With the bulls on the loose and sangria rivers running, Samuel Davies takes his life in his hands for Pamplona’s infamous San Fermin festival.
Crouched down against the hard brick wall of a local shop, the self-proclaimed brave begin to settle into their starting positions. It is 7:55am and the sun is yet to warm the cold cobbled streets but the canons are ready to fire and declare the start of the San Fermin festival.
Huddled in a corner next to me in a small doorway is a fragile pale figure, evidently weakened by the sangria soaked celebrations of the previous day and night. Without hesitation, he takes a small plastic bag from his traditional white trouser pocket, raises it slowly to his mouth and ejects the foul poisons that have plagued him all morning. “Happens every time” he mutters as he jumps to his feet. Allowing the glow of the sun to warm his snow white face, he gets in position.
On entering the city for the first time, just 24 hours prior to this, before beads of sweat ran from my cold red-stained palms, Pamplona seemed fresh and innocent; not yet tainted by the actions that would inevitably follow. The tall white utopian buildings stood like walls of an unconquerable maze where, just like in the legends of Greece, lay a bull with horns like blades.
Just like veins pump blood to the heart, the streets turned red as thousands scrambled towards to the city’s centre. As we marched closer to the square, people danced in a red and white blur swinging their arms back and forth and jumping joyfully under sangria showers. I’d yet to try the fruit-filled concoctions the city so gracefully offered so, in a familiar fashion of my surrounding companions, my search for the city square soon flailed under the prospects of losing my unwelcome inhibitions in the white maze.
“Two litres, two euros! Two litres, two euros”, a little man behind a counter demanded. Apparently he’d only just run out of cups and it would cost me another €8 to buy a satchel which just so happened to hold two litres. To avoid further bruising from the amplified crowds pressed against my back, I didn’t bother to barter. “There’s always a catch” I joked as I handed the pint-sized man his money. With a smile and a nod he quickly turned to another target next to me. “Two litres, two euros! Two litres, two euros!”
Streets began to empty but were still filled with the echoes from a roaring crowd. The noise brought me closer and closer to the heart of the city and eventually into the arms of the cheerful masses. It wasn’t long before I was at the very centre of the crowds when the sheer heat started to take effect. Densely packed within a thousand people, the heat from below our waists began to rise. Drops of sweat from my forehead soon turned into rivers bursting from my pores.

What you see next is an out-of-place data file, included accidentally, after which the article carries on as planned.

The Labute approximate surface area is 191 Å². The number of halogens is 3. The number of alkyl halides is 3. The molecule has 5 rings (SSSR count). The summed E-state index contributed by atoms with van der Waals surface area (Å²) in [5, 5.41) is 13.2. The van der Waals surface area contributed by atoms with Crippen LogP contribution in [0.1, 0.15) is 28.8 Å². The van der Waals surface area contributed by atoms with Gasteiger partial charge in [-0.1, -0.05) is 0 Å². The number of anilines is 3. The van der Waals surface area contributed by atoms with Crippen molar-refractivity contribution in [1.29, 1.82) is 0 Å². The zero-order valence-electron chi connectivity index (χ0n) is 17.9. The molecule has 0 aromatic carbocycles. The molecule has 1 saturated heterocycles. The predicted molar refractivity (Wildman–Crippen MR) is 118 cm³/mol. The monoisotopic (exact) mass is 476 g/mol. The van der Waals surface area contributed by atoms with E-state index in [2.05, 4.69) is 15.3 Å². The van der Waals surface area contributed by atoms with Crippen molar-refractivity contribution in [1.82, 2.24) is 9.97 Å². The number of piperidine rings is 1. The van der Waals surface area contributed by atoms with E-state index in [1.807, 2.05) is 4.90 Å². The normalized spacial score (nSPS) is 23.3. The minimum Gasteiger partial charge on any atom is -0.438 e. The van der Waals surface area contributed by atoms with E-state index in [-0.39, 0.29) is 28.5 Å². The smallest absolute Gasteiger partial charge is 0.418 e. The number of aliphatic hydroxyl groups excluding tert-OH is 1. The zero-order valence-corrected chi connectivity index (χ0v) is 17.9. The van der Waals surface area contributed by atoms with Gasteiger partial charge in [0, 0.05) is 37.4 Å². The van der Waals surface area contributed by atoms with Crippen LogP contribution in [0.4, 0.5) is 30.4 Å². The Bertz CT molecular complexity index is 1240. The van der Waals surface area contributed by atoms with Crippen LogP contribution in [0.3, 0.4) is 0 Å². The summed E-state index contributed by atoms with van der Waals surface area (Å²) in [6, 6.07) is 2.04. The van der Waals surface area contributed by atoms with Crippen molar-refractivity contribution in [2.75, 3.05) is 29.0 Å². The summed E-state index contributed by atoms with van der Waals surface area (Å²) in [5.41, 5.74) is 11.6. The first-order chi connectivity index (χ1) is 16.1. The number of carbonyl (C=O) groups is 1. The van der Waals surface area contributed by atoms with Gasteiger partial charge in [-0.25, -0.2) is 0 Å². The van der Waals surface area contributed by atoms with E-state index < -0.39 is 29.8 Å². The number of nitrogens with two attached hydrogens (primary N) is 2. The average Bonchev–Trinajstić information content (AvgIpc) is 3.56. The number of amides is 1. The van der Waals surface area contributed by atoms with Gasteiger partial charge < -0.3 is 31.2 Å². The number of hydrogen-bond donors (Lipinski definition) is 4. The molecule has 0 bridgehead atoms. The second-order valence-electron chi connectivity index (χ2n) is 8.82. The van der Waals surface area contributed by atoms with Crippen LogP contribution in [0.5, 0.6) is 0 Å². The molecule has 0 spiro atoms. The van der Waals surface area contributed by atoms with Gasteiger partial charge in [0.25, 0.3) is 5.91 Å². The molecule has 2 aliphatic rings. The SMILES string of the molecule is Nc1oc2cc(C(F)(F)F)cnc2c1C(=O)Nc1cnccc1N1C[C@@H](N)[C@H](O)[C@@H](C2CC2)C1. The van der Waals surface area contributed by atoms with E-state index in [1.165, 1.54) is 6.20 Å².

After an hour of battling with the challenge of staying on our feet, a rocket fired from the city hall to mark the momentous Chupinazo - the first day of this gruelling festival - and with just under 20 hours before the sound of the first canons, the crowds began to take refuge away from the scorching sun to carefully slow their pulse.
Back within the caged street, rumours confirmed that there is only 30 seconds until the bulls are set loose. Blood rushes throughout my body. The crowds began to edge forward slightly and with a submerged-like explosion, the cannon is fired and the cobbles begin to shake. Nobody around me moves at that point. We still have another minute before the beasts bare down on us. As seconds tick by, feet start to shuffle. Some move quicker than others and the shuffle soon turns into a march and eventually into a sprint.
Keeping a sharp eye on the dividing crowds at my heels, the horns of the first bull rapidly takes form. Weighing just shy of half a tonne, the image of just one bull soon turns into seven. Local tradition dictates that that it is bad luck to enter the arena before the bulls, but as the street began to bottle neck towards the arena’s entrance, my range of choices began to dissipate.
On entering the arena, it wasn’t long before blood stained the floors. In a confident attempt to touch the beasts, a man was flung to the ground and eventually dragged to the infirmary, staining the golden sand with a thick scarlet thread. The audience applauded the man and cheered for more heroes to step up and demonstrate their bravery.
The locals adored the efforts of the tourists at the festival. The audience only booed when a bull missed in hitting someone. In no sense of malice did they despise outsiders, but it was clear that the festival’s core traditions and ideals had been distorted and diluted over the years of its growing popularity.
Shortly after the bulls were herded away from the exhausted crowds, many discussed their next adventure. Before leaving the arena, the Australians and Kiwis in my group discussed plans to meet at the La Tamotina festival the following month. As they don’t know when they’ll next be in the northern hemisphere, let alone the continent, they wish to do as much as they can while they’re here. “With food fights and bulls on the loose, Europe is like a big playground to us”, they conclude, before embarking on a less stress-induced quest for breakfast.